Comnena – Alexiad
Kings and queens, knights and dragons, serfs and Vikings – these are the typical images of the middle ages in Europe after the fall of Rome. But when it collapsed, around 500, half of the Empire lived on. Constantine shifted the official capital to Byzantium (later Constantinople, later still Istanbul) in 330, and under Heraclius in the 600s the empire distinguished itself as ‘Byzantine’ from Roman ties. (Traditions remained. Comnena refers to her husband by his honorific ‘Caesar’ throughout.)
The Byzantines spoke Greek, were Christian, and had cultural connections to Europe. A number of Byzantine chronicles exist, but none is so interesting at the Alexiad, regarding Emperor Alexius I, written by his princess daughter, Anna Comnena (1083 – 1153). In it is a particularly remarkable account of the First Crusade, one of the most important and defining actions of the Middle Ages. The Byzantines found themselves at an unusual crossroads, with tens of thousands of European crusaders marching through their land on the way to the Holy Land. The Byzantines were a wealthy empire, as the western Europeans had rediscovered only recently, and were made nervous by the invader’s presence.
Around the millennium there was an assumption that the world was going to end. As such, a large volume of holy pilgrims went to Palestine seeking to be present when Jesus returned. But the End did not come. Instead, what they found there was a wealthy Eastern church, and a variety of other, forgotten Christian sects. When Alexius I petitioned the western Europeans to help against the Turks the rift between churches was still very decisive. But Pope Urban II had lifted a prior excommunication on the eastern emperor, and so pledged support, and told the knights “God wills it.”
The Crusades were critically important. (The idea that Christians could kill was rather novel.) Perhaps they were due to a psychological rift, in that the Book of Revelations had said the Prince of Peace would return after a thousand years, and his not doing so caused Europeans to lash out against the Muslims and Jews. The First Crusade was successful, in that they captured Jerusalem. But the initial holdings would not last, and as the Crusades continued, until nearly 1300, the Muslims retook the territory. All the same, this exchange of culture, travel and trade, and rediscovery of the Greeks and Romans, would lead to the Renaissance. The Crusaders went to the Levant a variety of ways, by land and sea. But they always came back through Italy and the Papal States, to report to the Pope and give tribute. So it is not surprising that the Italian city-states would begin to rise in prominence during this period.
Byzantine culture wouldn’t long survive the Crusades. They had fought the Normans for years when the Crusaders showed up, led in half by Norman princes. Indeed, part of the First Crusade saw a renewal of this conflict. In 1453 the last Byzantine holdout, the city of Constantinople itself, fell to the Turks. In English ‘byzantine’ has come to be synonymous with the devious and intricate. The court politics and the centuries-long shuffle of Roman customs have always been looked down upon from a Western European point of view. (Part of this seems due to jealousy, that the Byzantines had gold in their coffers while the western kings lived in dreary castles.) Yet that the Byzantines were a critical part of the Western heritage shouldn’t be forgotten. Their last legacy would be by marrying the daughter of the Byzantine Emperor to Russia’s Ivan III. With this symbolic movement, in 1472, Russia took on the Eastern Orthodox religion, proclaimed Moscow the third Rome, and adopted the double-headed eagle as their imperial symbol. (The title of ‘czar’ was also a connection to Byzantine and Roman ‘Caesar’.)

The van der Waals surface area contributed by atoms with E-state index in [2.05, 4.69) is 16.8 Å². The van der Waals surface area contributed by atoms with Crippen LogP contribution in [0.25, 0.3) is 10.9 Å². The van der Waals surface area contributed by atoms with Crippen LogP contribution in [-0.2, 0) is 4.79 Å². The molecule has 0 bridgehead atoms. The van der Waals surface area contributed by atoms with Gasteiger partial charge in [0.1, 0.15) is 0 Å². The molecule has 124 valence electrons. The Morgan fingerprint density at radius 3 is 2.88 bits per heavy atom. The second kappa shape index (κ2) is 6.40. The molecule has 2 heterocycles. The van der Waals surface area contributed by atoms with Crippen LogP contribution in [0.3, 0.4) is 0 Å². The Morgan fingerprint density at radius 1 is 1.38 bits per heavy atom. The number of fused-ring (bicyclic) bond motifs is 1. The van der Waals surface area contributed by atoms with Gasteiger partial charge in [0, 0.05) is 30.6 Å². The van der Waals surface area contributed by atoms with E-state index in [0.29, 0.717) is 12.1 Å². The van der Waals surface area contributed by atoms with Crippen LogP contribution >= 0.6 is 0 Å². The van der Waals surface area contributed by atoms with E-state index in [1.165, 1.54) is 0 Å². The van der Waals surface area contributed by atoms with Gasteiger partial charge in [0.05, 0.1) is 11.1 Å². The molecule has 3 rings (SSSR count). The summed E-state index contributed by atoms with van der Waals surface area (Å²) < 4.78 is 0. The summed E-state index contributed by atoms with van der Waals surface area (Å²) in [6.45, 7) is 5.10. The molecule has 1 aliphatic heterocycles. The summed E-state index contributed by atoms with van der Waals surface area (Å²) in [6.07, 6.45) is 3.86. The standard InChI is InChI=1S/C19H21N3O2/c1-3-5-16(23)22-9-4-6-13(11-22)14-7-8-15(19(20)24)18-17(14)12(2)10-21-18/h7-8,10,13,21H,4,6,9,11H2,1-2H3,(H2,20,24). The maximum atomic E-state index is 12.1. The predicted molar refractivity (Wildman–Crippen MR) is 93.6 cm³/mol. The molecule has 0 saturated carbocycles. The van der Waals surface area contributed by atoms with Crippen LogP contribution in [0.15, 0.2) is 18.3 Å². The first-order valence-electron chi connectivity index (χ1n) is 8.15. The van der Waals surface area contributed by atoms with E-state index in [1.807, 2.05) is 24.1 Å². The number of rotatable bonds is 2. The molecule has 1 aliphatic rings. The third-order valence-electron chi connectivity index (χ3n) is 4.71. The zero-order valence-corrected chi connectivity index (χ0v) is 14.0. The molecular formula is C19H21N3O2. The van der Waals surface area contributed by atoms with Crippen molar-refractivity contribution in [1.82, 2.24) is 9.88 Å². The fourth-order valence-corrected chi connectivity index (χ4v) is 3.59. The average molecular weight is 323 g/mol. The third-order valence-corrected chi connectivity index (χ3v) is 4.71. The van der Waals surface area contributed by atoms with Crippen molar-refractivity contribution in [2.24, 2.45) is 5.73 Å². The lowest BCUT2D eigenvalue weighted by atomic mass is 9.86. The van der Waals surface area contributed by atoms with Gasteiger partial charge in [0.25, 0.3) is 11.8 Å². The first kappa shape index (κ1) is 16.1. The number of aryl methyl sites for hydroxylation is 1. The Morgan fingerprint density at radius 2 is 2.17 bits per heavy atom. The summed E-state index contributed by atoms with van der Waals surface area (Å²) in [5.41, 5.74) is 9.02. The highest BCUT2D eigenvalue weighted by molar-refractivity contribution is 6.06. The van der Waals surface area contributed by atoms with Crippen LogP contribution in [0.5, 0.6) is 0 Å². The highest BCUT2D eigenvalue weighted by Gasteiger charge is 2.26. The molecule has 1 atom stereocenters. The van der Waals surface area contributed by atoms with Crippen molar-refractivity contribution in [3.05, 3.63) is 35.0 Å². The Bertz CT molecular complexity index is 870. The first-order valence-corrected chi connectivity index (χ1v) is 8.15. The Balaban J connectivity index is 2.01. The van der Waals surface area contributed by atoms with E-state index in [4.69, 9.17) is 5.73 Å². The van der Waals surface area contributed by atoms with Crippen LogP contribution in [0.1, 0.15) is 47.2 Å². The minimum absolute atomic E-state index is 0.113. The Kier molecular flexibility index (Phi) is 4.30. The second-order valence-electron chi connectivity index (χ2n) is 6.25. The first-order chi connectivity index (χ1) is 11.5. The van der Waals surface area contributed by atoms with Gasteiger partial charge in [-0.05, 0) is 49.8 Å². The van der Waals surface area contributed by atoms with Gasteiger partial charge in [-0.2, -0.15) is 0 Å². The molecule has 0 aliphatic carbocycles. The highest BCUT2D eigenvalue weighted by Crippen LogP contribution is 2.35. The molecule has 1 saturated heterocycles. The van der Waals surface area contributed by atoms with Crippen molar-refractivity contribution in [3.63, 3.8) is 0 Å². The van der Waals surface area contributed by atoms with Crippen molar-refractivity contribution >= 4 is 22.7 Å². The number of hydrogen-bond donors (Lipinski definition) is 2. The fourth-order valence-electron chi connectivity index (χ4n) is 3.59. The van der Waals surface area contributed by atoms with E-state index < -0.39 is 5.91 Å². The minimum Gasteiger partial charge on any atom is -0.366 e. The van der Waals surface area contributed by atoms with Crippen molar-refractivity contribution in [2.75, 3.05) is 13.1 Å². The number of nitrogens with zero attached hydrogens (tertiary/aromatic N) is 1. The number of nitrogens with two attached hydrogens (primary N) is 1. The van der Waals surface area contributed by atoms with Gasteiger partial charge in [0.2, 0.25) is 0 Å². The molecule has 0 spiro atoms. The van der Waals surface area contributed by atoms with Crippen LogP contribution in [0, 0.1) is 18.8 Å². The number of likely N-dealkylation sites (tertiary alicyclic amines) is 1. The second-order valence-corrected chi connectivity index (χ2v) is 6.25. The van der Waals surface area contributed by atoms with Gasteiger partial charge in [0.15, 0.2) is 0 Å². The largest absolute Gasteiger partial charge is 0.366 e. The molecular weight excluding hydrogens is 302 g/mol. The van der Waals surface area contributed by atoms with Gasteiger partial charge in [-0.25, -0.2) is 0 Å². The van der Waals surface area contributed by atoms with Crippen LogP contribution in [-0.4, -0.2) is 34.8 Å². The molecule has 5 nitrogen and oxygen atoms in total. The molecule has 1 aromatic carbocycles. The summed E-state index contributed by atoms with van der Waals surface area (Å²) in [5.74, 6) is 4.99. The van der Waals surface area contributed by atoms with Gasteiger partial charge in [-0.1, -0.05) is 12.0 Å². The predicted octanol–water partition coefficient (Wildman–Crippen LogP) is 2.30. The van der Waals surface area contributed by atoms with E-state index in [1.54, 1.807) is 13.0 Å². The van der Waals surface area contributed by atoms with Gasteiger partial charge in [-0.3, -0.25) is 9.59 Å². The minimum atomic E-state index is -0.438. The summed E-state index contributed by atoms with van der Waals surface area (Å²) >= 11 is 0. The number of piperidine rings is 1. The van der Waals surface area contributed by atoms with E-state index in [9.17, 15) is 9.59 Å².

Anna Comnena, our chronicler, was not some submissive girl who loved her daddy. Indeed, she was extraordinarily well-educated, and a skilled physician as well. There is an interesting amount of debate as to whether she plotted in the death of her father. She would end her last days instead in a convent, but she seems to have come quite close to having become de facto Empress, for which there were numerous precedents in Byzantine history. As far as style goes there are a few considerations to bear in mind reading the Alexiad. Obviously, with her husband going off to war, and as part of the royal family, she has an important first-person view, with obvious sympathies and subjective interests. Also, some of the accounts happened when she was a child, or later when she was in the convent, and so are second-hand. But the selection following deals with the arrival of these Crusaders and the Byzantine’s perception of them, and therefore is not plagued by this latter difficulty.